It’s easy to look at social injustices in America and turn a blind eye. It’s even easier to do when you don’t look like the individuals that are constantly battling things like police brutality, racial discrimination, or someone standing on your neck for nine minutes straight. But what if the status quo were reversed? In Black Cotton #1, creators Patrick Foreman, Brian Hawkins, and Marco Perugini tell the story in an alternate reality where the social order of black and white is switched.
The story follows a Virginia cop named Zion Cotton who encounters a caucasian woman walking the streets at night wearing a hoodie and ends up shooting her. This sends an uproar across the country and bad publicity to his family’s billionaire business. The writing gives no reference as to whether the shooting was justifiable or not, or why Zion even approaches the woman in the first place. It’s a shining example of an ongoing current event problem.
Black Cotton #1 manages to be both a story about an unarmed white woman who gets shot by a black cop and a hard-hitting look at the effects that things like police brutality cause to individuals, communities, and society. Script-wise, it allows the reader to walk a mile in someone else’s shoes; a chance to open the floor to conversations that people may not normally associate with comics. But more importantly, it continues to put a spotlight on the real, deep-rooted problem in America that dates back to the foundation that America was built on: racism.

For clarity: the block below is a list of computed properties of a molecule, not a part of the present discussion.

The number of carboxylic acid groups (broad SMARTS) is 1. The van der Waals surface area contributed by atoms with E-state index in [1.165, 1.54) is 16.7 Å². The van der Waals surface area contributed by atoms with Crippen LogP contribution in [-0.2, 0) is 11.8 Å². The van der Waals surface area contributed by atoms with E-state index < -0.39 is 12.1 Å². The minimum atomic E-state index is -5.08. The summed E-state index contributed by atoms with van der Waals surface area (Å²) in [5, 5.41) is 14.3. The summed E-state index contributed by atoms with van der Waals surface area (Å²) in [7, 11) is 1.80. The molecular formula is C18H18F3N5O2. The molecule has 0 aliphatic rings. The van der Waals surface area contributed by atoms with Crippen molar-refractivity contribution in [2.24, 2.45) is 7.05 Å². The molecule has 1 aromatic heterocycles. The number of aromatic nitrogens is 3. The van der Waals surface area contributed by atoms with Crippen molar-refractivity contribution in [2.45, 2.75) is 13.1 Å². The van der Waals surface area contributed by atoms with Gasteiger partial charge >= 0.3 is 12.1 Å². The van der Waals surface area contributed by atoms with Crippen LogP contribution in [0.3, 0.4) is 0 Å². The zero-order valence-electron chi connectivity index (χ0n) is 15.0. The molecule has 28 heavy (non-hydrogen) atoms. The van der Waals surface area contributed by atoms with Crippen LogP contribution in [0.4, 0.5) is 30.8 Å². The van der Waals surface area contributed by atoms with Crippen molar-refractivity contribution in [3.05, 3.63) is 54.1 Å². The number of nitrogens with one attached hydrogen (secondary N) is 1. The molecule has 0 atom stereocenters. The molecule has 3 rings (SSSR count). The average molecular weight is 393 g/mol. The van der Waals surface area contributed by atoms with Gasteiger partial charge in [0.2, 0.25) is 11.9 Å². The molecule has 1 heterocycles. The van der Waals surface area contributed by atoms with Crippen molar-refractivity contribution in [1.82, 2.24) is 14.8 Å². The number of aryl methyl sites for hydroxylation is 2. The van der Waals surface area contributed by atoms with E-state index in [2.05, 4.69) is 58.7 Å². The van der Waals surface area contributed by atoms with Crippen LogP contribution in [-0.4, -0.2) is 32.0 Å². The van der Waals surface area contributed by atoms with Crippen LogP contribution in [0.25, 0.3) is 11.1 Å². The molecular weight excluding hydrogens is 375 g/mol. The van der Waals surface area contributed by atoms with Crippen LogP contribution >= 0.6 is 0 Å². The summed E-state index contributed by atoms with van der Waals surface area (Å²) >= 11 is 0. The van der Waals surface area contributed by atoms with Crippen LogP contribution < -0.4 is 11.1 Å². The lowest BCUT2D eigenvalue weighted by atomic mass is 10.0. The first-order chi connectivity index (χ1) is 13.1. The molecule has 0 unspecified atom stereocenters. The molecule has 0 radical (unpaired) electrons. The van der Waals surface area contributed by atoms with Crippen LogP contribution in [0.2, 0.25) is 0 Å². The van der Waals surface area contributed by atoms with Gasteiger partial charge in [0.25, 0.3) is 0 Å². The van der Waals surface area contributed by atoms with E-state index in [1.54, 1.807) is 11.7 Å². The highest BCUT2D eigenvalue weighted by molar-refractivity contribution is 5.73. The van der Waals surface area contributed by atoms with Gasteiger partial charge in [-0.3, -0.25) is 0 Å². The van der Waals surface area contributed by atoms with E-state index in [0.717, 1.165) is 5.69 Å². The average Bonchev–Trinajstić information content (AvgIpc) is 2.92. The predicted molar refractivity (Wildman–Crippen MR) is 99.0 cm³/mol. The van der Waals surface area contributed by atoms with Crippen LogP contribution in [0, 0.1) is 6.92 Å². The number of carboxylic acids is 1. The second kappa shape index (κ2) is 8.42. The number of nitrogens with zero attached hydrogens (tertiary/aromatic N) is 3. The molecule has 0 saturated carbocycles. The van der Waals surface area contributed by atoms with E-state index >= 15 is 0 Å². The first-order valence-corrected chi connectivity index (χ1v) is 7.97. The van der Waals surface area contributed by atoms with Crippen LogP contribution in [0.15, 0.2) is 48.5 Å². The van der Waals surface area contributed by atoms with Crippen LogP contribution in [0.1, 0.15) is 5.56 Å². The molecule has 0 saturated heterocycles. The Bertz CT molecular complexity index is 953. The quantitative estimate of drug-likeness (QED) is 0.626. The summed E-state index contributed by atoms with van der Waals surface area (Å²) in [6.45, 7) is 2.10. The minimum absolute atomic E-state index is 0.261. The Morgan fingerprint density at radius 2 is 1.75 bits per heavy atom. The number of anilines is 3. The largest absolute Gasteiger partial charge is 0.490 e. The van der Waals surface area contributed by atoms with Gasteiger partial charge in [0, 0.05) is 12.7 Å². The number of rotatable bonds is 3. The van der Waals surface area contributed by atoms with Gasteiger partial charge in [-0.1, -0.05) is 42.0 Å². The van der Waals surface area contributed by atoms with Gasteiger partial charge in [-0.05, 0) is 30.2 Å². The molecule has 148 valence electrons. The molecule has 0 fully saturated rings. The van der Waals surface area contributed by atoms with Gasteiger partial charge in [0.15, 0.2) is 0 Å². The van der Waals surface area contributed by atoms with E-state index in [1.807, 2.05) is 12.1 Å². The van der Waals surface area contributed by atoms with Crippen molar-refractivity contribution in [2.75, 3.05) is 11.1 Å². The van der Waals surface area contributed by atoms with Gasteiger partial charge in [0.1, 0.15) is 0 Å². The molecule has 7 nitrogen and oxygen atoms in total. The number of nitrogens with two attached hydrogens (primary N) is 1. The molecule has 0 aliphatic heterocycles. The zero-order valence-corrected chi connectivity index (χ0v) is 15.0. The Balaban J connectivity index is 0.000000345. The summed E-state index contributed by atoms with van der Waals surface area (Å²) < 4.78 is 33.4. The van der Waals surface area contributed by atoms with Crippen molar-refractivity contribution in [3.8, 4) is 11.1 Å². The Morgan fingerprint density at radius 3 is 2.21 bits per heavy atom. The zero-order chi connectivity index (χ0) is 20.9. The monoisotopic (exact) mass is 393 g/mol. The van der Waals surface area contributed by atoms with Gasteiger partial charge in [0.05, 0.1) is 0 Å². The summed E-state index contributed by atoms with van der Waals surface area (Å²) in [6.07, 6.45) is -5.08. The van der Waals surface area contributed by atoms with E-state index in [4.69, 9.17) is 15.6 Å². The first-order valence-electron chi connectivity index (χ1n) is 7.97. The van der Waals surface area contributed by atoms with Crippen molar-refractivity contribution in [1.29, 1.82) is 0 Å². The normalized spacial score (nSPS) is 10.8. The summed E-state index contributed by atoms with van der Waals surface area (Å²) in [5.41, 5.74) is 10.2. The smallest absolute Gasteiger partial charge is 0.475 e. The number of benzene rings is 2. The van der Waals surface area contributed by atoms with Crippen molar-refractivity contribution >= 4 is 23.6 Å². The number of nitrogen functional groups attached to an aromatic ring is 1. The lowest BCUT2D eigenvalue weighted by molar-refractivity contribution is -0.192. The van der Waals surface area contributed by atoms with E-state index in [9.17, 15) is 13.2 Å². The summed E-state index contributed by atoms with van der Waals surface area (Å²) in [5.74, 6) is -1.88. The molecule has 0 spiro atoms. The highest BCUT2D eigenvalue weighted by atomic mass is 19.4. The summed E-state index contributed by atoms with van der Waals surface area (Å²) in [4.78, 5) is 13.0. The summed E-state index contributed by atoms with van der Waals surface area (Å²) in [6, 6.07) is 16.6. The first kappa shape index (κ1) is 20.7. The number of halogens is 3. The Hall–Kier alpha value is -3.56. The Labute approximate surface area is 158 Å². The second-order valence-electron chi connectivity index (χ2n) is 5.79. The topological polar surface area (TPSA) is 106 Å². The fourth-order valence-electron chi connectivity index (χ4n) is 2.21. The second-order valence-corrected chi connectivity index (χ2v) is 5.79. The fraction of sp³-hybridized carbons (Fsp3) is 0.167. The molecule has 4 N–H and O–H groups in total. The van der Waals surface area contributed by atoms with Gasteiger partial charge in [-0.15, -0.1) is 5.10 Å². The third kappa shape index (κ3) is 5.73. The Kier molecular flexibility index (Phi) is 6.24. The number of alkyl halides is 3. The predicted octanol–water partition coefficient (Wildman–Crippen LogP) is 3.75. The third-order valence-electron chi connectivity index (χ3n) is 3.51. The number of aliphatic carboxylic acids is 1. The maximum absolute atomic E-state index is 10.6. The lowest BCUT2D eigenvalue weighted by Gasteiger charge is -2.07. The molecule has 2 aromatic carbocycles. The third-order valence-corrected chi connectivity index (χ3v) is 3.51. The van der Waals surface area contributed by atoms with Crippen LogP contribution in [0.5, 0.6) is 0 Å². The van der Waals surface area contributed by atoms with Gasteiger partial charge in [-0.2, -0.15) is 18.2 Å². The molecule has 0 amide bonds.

But Black Cotton #1 isn’t just a book focused on reverse racism. It emphasizes the point that no matter black or white, we need to have empathy for people and treat everyone equally. Aside from that, the dialogue makes bold statements as well with lines like, “You shot a girl.” “In cold blood.” “A white girl.” “That sh*t ain’t going away.” It shows a superb perspective that being black can be a double-edged sword even if you come from a rich and powerful family.
Black Cotton #1 may have colored covers, but the exterior is in black and white with gray tones. Given this is a story that talks about the black and white experience, that fits perfectly. Aside from that, Perugini gives the book a Twilight Zone episode type of feel mixed with a little 1940s black renaissance set in the modern-day. The character designs are spot on and pay homage to fallen victims like Travon Martin and George Floyd.
Black Cotton #1 is a compelling piece of art that shines a spotlight on numerous topics like prejudice, racism, and black wealth among others. Hopefully, the second issue touches more on character development and why the son of a billionaire is working as a police officer in Virginia. Other than that it’s a great book that will keep you interested. Grab yourself a copy the next time you hit the comic shop.
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